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## The Picard groups

Let $R$ be a commutative ring. From $R$ we can construct the category $R\text{-Mod}$ of $R$-modules, which becomes a symmetric monoidal category when equipped with the tensor product of $R$-modules. Now, whenever we have a monoidal operation (for example, the multiplication on a ring), it’s interesting to look at the invertible things with respect to that operation (for example, the group of units of a ring). This suggests the following definition.

Definition: The Picard group $\text{Pic}(R)$ of $R$ is the group of isomorphism classes of $R$-modules which are invertible with respect to the tensor product.

By invertible we mean the following: for $L \in \text{Pic}(R)$ there exists some $L^{-1}$ such that the tensor product $L \otimes_R L^{-1}$ is isomorphic to the identity for the tensor product, namely $R$.

In this post we’ll meander through some facts about this Picard group as well as several variants, all of which capture various notions of line bundle on various kinds of spaces (where the above definition captures the notion of a line bundle on the affine scheme $\text{Spec } R$).

## Five proofs that the Euler characteristic of a closed orientable surface is even

Let $\Sigma_g$ be a closed orientable surface of genus $g$. (Below we will occasionally write $\Sigma$, omitting the genus.) Then its Euler characteristic $\chi(\Sigma_g) = 2 - 2g$ is even. In this post we will give five proofs of this fact that do not use the fact that we can directly compute the Euler characteristic to be $2 - 2g$, roughly in increasing order of sophistication. Along the way we’ll end up encountering or proving more general results that have other interesting applications.

## Hypersurfaces, 4-manifolds, and characteristic classes

In this post we’ll compute the (topological) cohomology of smooth projective (complex) hypersurfaces in $\mathbb{CP}^n$. When $n = 3$ the resulting complex surfaces give nice examples of 4-manifolds, and we’ll make use of various facts about 4-manifold topology to try to say more in this case; in particular we’ll be able to compute, in a fairly indirect way, the ring structure on cohomology. This answers a question raised by Akhil Mathew in this blog post.

Our route towards this result will turn out to pass through all of the most common types of characteristic classes: we’ll invoke, in order, Euler classes, Chern classes, Pontryagin classes, Wu classes, and Stiefel-Whitney classes.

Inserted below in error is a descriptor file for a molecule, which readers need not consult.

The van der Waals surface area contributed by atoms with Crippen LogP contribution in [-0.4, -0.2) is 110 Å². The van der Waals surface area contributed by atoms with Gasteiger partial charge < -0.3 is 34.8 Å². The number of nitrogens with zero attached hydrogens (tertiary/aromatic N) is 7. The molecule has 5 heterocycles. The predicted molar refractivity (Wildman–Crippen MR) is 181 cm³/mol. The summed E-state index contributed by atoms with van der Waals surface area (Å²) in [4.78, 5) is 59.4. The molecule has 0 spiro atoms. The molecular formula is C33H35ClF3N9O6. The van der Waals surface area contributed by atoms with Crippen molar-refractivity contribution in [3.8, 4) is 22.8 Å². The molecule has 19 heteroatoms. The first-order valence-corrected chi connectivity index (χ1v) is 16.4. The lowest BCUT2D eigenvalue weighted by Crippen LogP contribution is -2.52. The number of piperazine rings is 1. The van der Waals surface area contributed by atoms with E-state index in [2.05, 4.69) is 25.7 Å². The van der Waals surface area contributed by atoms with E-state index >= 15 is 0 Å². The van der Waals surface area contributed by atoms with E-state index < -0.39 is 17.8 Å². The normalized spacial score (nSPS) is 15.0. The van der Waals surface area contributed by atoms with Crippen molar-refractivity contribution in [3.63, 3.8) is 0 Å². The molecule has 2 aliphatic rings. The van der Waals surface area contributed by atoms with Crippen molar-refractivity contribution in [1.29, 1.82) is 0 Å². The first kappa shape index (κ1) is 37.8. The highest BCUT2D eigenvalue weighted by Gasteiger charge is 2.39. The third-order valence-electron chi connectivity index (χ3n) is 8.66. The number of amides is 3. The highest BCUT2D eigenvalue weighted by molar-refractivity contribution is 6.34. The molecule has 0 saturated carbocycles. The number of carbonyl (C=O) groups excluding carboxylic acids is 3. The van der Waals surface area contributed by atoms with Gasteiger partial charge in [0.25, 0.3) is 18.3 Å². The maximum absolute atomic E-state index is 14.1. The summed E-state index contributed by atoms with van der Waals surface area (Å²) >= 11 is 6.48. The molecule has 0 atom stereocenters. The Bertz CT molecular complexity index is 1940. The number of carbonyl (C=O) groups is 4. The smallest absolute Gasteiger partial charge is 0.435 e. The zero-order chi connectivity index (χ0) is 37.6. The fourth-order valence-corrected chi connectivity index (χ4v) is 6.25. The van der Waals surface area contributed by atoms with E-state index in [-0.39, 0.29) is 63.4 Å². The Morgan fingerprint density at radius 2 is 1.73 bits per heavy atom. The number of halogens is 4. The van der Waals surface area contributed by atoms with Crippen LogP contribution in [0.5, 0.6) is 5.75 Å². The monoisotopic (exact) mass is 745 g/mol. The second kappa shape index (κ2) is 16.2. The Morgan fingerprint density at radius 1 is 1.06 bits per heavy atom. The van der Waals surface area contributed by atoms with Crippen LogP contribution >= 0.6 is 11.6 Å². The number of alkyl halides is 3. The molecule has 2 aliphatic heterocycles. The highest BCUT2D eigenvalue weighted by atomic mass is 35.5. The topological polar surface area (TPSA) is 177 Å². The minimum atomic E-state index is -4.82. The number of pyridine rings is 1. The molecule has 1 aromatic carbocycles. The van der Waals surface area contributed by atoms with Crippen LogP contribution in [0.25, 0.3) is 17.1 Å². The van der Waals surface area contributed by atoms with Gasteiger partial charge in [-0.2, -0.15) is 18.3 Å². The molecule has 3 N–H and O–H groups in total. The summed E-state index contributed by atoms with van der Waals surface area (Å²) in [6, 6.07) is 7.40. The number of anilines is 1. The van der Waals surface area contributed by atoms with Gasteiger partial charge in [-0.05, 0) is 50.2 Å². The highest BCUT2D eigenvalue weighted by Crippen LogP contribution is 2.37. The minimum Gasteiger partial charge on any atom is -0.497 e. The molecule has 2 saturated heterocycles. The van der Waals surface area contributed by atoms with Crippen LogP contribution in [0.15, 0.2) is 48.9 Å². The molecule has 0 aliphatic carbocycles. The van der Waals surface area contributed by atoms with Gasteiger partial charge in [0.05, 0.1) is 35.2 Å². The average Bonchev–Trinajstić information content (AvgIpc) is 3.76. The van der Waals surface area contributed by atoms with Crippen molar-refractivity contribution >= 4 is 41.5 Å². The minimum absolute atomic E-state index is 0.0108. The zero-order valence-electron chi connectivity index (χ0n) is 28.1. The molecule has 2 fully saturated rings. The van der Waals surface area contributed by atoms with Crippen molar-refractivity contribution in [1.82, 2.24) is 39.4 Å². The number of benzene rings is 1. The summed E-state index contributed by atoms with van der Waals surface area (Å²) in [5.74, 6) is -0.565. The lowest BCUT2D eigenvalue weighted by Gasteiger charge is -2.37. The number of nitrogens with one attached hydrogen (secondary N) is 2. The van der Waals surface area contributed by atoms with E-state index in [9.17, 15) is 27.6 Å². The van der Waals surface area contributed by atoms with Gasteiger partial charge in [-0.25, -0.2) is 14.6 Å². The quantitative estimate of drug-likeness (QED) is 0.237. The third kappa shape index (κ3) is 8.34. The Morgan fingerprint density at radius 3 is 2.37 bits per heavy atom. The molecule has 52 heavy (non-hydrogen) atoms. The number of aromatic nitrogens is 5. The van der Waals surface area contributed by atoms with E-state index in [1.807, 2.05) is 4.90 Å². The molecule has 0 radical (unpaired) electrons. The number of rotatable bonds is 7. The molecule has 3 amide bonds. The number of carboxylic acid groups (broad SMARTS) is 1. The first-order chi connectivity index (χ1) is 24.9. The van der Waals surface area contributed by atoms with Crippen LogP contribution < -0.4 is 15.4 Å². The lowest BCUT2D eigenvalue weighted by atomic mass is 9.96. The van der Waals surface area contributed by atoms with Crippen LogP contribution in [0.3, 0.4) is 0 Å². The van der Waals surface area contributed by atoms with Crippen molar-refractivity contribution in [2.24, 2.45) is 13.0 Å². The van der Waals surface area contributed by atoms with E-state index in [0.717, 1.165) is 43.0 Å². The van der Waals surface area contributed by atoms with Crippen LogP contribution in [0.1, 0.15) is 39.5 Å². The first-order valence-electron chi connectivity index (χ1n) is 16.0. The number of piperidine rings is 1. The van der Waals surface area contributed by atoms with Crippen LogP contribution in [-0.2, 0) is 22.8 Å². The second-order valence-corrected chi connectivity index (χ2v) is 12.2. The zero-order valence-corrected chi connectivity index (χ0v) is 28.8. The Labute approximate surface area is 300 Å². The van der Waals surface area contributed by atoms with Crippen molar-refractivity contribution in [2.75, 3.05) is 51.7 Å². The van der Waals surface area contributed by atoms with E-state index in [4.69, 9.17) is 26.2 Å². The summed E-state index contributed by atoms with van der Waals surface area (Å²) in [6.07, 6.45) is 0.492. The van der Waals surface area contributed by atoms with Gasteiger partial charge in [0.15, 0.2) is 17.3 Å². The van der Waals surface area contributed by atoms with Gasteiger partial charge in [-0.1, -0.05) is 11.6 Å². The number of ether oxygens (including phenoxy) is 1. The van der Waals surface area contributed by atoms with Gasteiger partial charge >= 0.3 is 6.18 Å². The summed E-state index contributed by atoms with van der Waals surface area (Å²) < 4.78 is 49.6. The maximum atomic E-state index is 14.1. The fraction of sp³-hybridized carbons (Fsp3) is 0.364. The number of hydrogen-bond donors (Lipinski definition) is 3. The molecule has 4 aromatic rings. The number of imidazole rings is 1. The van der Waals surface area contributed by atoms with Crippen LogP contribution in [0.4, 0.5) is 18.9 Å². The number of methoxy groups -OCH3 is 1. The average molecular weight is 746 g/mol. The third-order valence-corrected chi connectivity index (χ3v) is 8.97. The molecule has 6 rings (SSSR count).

## The cohomology of the n-torus

The goal of this post is to compute the cohomology of the $n$-torus $X = (S^1)^n \cong \mathbb{R}^n/\mathbb{Z}^n$ in as many ways as I can think of. Below, if no coefficient ring is specified then the coefficient ring is $\mathbb{Z}$ by default. At the end we will interpret this computation in terms of cohomology operations.

## The homotopy groups are only groups

Often in mathematics we define constructions outputting objects which a priori have a certain amount of structure but which end up having more structure than is immediately obvious. For example:

• Given a Lie group $G$, its tangent space $T_e(G)$ at the identity is a priori a vector space, but it ends up having the structure of a Lie algebra.
• Given a space $X$, its cohomology $H^{\bullet}(X, \mathbb{Z})$ is a priori a graded abelian group, but it ends up having the structure of a graded ring.
• Given a space $X$, its cohomology $H^{\bullet}(X, \mathbb{F}_p)$ over $\mathbb{F}_p$ is a priori a graded abelian group (or a graded ring, once you make the above discovery), but it ends up having the structure of a module over the mod-$p$ Steenrod algebra.

The following question suggests itself: given a construction which we believe to output objects having a certain amount of structure, can we show that in some sense there is no extra structure to be found? For example, can we rule out the possibility that the tangent space to the identity of a Lie group has some mysterious natural trilinear operation that cannot be built out of the Lie bracket?

In this post we will answer this question for the homotopy groups $\pi_n(X)$ of a space: that is, we will show that, in a suitable sense, each individual homotopy group $\pi_n(X)$ is “only a group” and does not carry any additional structure. (This is not true about the collection of homotopy groups considered together: there are additional operations here like the Whitehead product.)

## Operations and Lawvere theories

Groups are in particular sets equipped with two operations: a binary operation (the group operation) $(x_1, x_2) \mapsto x_1 x_2$ and a unary operation (inverse) $x_1 \mapsto x_1^{-1}$. Using these two operations, we can build up many other operations, such as the ternary operation $(x_1, x_2, x_3) \mapsto x_1^2 x_2^{-1} x_3 x_1$, and the axioms governing groups become rules for deciding when two expressions describe the same operation (see, for example, this previous post).

When we think of groups as objects of the category $\text{Grp}$, where do these operations go? They’re certainly not morphisms in the corresponding categories: instead, the morphisms are supposed to preserve these operations. But can we recover the operations themselves?

It turns out that the answer is yes. The rest of this post will describe a general categorical definition of $n$-ary operation and meander through some interesting examples. After discussing the general notion of a Lawvere theory, we will then prove a reconstruction theorem and then make a few additional comments.